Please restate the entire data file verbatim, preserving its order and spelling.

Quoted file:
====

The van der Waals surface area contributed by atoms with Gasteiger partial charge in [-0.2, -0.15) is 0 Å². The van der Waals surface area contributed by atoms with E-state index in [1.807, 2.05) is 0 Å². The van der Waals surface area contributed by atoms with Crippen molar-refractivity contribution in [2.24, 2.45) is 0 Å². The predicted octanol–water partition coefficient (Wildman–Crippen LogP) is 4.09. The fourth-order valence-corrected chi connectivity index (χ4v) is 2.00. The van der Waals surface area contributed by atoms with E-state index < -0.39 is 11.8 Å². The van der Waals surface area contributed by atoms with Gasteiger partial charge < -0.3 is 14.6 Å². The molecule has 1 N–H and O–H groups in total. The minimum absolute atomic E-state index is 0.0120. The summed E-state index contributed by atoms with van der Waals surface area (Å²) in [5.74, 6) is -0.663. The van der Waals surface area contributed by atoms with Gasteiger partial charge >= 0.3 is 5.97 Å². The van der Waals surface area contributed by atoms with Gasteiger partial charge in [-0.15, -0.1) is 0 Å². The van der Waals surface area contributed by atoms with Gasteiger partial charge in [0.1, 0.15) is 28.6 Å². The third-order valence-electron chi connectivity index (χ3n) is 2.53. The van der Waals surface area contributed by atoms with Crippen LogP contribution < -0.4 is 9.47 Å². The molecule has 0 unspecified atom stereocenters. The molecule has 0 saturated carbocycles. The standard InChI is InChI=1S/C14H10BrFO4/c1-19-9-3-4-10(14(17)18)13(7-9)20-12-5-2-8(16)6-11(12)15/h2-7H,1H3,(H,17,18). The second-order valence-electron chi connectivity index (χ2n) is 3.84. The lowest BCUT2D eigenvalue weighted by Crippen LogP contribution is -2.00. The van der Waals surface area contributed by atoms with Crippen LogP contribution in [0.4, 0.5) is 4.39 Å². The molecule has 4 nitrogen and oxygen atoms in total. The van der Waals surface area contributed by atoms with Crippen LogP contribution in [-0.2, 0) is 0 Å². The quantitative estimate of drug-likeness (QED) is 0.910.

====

The van der Waals surface area contributed by atoms with Gasteiger partial charge in [-0.2, -0.15) is 0 Å². The van der Waals surface area contributed by atoms with E-state index in [1.807, 2.05) is 0 Å². The van der Waals surface area contributed by atoms with Crippen molar-refractivity contribution in [2.24, 2.45) is 0 Å². The predicted octanol–water partition coefficient (Wildman–Crippen LogP) is 4.09. The fourth-order valence-corrected chi connectivity index (χ4v) is 2.00. The van der Waals surface area contributed by atoms with E-state index < -0.39 is 11.8 Å². The van der Waals surface area contributed by atoms with Gasteiger partial charge < -0.3 is 14.6 Å². The molecule has 1 N–H and O–H groups in total. The minimum absolute atomic E-state index is 0.0120. The summed E-state index contributed by atoms with van der Waals surface area (Å²) in [5.74, 6) is -0.663. The van der Waals surface area contributed by atoms with Gasteiger partial charge >= 0.3 is 5.97 Å². The van der Waals surface area contributed by atoms with Gasteiger partial charge in [-0.15, -0.1) is 0 Å². The van der Waals surface area contributed by atoms with Gasteiger partial charge in [0.1, 0.15) is 28.6 Å². The third-order valence-electron chi connectivity index (χ3n) is 2.53. The van der Waals surface area contributed by atoms with Crippen LogP contribution < -0.4 is 9.47 Å². The molecule has 0 unspecified atom stereocenters. The molecule has 0 saturated carbocycles. The standard InChI is InChI=1S/C14H10BrFO4/c1-19-9-3-4-10(14(17)18)13(7-9)20-12-5-2-8(16)6-11(12)15/h2-7H,1H3,(H,17,18). The second-order valence-electron chi connectivity index (χ2n) is 3.84. The lowest BCUT2D eigenvalue weighted by Crippen LogP contribution is -2.00. The van der Waals surface area contributed by atoms with Crippen LogP contribution in [0.4, 0.5) is 4.39 Å². The molecule has 4 nitrogen and oxygen atoms in total. The van der Waals surface area contributed by atoms with Crippen LogP contribution in [-0.2, 0) is 0 Å². The quantitative estimate of drug-likeness (QED) is 0.910.